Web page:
"If you are here to ask for more money, you are in the wrong office!"
These words, posted on the door of Dan Benishek, a freshman Republican congressman from Michigan, who represents the new "normal" for nonprofit programs in Washington, D.C.
The Chronicle of Philanthropy reports: "For many nonprofits that rely on federal money, the bitter budget battle that is now heating up in Washington threatens to bring one of two results: bad news or very, very bad news."
In response, nonprofit advocacy coalitions have worked themselves into a frenzy sending out online petitions calling on supporters to help stop the cuts.
New York Times op-ed writer David Brooks suggested that nonprofits should create a "Freedom Alliance," advising them "to band together and fight their common enemy, the inexorable growth of entitlement spending."
The truth is that neither old style petitions nor new coalitions of various nonprofits fighting these entitlements will make a much of a difference to events on Capitol Hill. Instead, each nonprofit must think of new advocacy strategies to enable it to thrive in this new fiscal environment. Here are five to consider:
1. Get in the Game
Independent Sector, a leading authority on nonprofits, reports on their powerful economic role noting that they produce 5.9 percent of our GDP ($751 billion in output each year) while employing approximately 10 percent of the country's workforce. That's double that of the financial, insurance and real estate industries combined. And the American public is highly engaged with nonprofits. In 2006, 65.5% of American households donated to them.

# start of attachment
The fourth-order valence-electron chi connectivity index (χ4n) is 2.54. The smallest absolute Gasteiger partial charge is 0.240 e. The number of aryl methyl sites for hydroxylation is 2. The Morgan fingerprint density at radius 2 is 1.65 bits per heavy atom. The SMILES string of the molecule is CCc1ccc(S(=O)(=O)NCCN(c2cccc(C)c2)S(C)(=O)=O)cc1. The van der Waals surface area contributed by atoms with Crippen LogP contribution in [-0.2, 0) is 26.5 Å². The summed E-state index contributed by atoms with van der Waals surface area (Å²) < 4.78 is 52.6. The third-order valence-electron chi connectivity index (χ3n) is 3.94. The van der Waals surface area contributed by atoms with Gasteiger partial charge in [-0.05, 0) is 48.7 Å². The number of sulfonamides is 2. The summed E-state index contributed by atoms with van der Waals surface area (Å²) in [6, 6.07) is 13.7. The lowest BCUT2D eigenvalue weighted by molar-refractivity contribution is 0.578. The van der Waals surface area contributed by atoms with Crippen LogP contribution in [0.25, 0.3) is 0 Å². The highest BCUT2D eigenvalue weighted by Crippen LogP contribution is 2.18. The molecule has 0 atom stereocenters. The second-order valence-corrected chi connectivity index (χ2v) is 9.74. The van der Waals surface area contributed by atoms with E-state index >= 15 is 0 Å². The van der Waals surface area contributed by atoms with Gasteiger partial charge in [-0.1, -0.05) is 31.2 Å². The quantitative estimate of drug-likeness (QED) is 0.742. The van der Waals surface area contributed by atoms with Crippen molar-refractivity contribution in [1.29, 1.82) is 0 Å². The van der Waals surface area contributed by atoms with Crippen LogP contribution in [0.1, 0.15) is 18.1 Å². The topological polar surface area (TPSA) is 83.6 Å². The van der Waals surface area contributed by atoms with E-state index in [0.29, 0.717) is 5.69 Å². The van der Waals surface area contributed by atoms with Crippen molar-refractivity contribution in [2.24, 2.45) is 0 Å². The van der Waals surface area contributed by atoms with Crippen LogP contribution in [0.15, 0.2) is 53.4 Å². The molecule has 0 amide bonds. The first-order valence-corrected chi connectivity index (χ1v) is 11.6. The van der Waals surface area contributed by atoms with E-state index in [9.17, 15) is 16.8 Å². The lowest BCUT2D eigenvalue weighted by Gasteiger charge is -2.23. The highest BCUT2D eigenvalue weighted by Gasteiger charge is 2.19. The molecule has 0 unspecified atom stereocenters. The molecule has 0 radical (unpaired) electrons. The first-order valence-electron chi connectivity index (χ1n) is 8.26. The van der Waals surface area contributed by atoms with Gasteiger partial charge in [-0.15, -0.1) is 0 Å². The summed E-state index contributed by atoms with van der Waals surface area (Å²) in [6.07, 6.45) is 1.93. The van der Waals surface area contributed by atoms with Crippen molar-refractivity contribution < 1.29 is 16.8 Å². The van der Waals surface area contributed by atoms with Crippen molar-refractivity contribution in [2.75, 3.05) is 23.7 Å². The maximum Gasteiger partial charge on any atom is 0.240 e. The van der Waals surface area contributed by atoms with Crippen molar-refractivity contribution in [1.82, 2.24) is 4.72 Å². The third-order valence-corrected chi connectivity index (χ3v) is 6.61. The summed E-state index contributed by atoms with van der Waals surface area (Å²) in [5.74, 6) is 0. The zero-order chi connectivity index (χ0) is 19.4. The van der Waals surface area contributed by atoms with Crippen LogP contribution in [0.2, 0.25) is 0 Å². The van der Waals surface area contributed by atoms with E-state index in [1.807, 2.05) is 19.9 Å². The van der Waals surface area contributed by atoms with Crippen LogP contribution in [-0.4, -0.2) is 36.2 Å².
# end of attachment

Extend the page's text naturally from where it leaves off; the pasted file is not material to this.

A 2007, a Johns Hopkins University study explains why: "the vast majority of charities spent less than two percent of their budgets on either lobbying or advocacy ... " Contrast this with the spending by the bailed-out banks. The Boston Globe reported that in the first half of 2010, they spent $16.3 million on over 2000 lobbyists. That's a 26 percent increase on the (already substantial) amount they spent in 2009.
There's a saying in Washington,"if you're not at the table, you're on the menu."
Nonprofits that wait patiently for crumbs to fall will end up depending on last-minute, crisis-driven campaigns, often implemented too late to be effective in preventing budget cuts. If nonprofits want to succeed, they need to enter the game before its too late.
2. Start Right, Move Left
Democrats have historically been the champions of the public service-oriented nonprofit community. The landmark national service legislation signed into law in 2009 is named for the late Senator Edward M. Kennedy and opposition came almost entirely from Republicans. Over the past 20 years I've had the opportunity to work on major nonprofit legislative strategies on health, education, and civil rights. Not surprisingly, nonprofits I've worked with in the public sector align more with their Democrat champions.
But to get things done on Capitol Hill groups must gain bipartisan support.